By Colleen Otte
Michigan’s transportation organizations are studying planes, trains and automobiles.
More options for public transit could play a huge role in the state’s competitiveness in attracting and retaining people young and old, Michigan transportation experts say. They’ve recently launched four studies to assess the feasibility of new Michigan rail routes.
The studies will assess traffic flows, taking into consideration automobile, bus and air traffic, said Elizabeth Treutel, a Michigan Environmental Council policy associate.
“A big goal of the studies is understanding what are the traffic flows now?” she said. “Where are people going? Where are people coming from? How are they getting there? And then what is the likelihood that [they] would switch to a train if they had that option?”
About one-third of Michigan’s population is too young or too old to drive or they are physically or financially unable to, Treutel said. And rail is the friendliest motorized transportation for the environment. It helps attract and retain recent college graduates who care about protecting it, she said.
“Rail is often more efficient,” she said. “It’s not as good as biking or walking, but it’s
certainly better than driving, flying or taking the bus.”
Rail also has economic impacts for the communities it connects.
“We know that passenger rail brings in $64 million in community benefits to the state every year,” Treutel said. “That’s the passenger rail lines that exist currently, which are the three Amtrak lines that go from Grand Rapids to Chicago, Detroit to Chicago, and then Port Huron to Chicago.”
Grand Valley State University recently quantified those benefits, such as the money Amtrak spends on equipment and labor and the money travelers save and can then spend in local businesses, she said.
The four major proposals for railways between cities in Michigan include a commuter line that would run from Howell to Ann Arbor and another from Ann Arbor to Detroit, Treutel said. Longer routes are proposed to run from Ann Arbor to Traverse City and from Detroit through Lansing and Grand Rapids and end in Holland.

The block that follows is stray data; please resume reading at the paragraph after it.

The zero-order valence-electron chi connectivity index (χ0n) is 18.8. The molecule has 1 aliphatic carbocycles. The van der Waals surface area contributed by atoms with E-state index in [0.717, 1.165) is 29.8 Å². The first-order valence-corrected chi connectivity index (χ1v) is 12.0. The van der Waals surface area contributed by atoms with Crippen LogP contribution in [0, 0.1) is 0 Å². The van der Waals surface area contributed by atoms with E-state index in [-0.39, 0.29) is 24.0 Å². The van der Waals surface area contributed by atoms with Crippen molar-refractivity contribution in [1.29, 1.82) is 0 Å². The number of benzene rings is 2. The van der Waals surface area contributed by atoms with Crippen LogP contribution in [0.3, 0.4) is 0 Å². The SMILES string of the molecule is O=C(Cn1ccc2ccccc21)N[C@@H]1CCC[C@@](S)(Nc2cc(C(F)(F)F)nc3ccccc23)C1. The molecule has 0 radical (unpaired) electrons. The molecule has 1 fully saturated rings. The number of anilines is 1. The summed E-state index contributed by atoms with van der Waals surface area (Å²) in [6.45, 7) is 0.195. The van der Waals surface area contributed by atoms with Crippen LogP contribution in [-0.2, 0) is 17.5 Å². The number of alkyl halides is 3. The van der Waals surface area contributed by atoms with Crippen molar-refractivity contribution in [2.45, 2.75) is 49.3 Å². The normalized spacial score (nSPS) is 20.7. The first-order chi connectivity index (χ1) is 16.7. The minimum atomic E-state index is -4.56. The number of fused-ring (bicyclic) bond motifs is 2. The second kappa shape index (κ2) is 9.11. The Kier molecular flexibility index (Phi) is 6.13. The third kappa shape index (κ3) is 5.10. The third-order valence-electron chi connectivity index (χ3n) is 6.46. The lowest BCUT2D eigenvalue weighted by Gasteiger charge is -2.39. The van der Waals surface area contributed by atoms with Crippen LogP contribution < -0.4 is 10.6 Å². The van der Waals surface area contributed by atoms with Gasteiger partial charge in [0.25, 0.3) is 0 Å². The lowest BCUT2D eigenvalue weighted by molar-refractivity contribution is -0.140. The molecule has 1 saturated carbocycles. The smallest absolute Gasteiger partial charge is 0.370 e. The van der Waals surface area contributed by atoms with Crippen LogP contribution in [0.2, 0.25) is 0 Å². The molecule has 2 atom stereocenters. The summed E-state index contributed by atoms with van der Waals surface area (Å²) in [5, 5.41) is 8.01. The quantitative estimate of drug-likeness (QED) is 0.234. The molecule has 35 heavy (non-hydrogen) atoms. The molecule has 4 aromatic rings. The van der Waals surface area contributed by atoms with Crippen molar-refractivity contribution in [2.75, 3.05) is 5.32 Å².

“They’re all very different,” Treutel said. “They’re serving different areas of the state, and they’re at different points of development.”
That means that the projects are unlikely to conflict with each other, Treutel said. But competition for funding and local match money ultimately depends on plan and construction timelines.
Another reason that all four systems are plausible is that they are all based on existing rail infrastructure now used by freight traffic, Treutel said.
“There are agreements, contracts and technology in place so multiple entities can use the track,” Treutel said.
But the quality of the track is held to a higher standard for passenger rail than for freight, she said, so some areas of the existing tracks need to be improved, especially to allow the passenger rail to run at the typical speed of 70 to 100 miles per hour.
Areas that require upgrades include a significant portion of the Detroit to Holland line and an eight-mile stretch on the northern end of the Ann Arbor to Traverse City line, Treutel said.
Detroit to Holland
The feasibility study assessing the Detroit-Lansing-Grand Rapids-Holland corridor is headed by Treutel and the Michigan Environmental Council, in partnership with the Ann Arbor Area Transportation Authority and Michigan Department of Transportation.
Their $100,000 study launched March 19 is a seven-month project. It is funded by federal grants matched by contributions from community organizations along the corridor that support the proposed line.
It will assess ridership demand and estimate costs, Treutel said. The main goal of what is called the coast-to-coast railway is to connect Michigan’s major cities, which haven’t been connected by rail since 1971, she said.
The group is considering several different routes, Treutel said, but every route would go from Detroit to Holland and run through Grand Rapids and Lansing.
“It’s really a matter of how they get between Detroit and Lansing — that’s where the deviations come in. That’s basically figuring out if Ann Arbor will be included in that or not,” she said. “For example, it could go down through Ann Arbor, then up to Lansing, or up to Howell then over to Lansing, and it could go over to Jackson…”
The goal is for the passenger rail system to be self-sustaining based on its revenue from ticket fares, Treutel said.
“But we know that most of the time that’s not the case with public transit,” she said. “Almost always, there’s going to be some kind of investment needed from either a local, regional, state or federal government.”
Ticket sales only cover part of Michigan’s Amtrak costs, Treutel said. The rest are covered by state and federal investments in the rail system. The results of the coast-to-coast study would help determine how much funding has to be procured from other sources.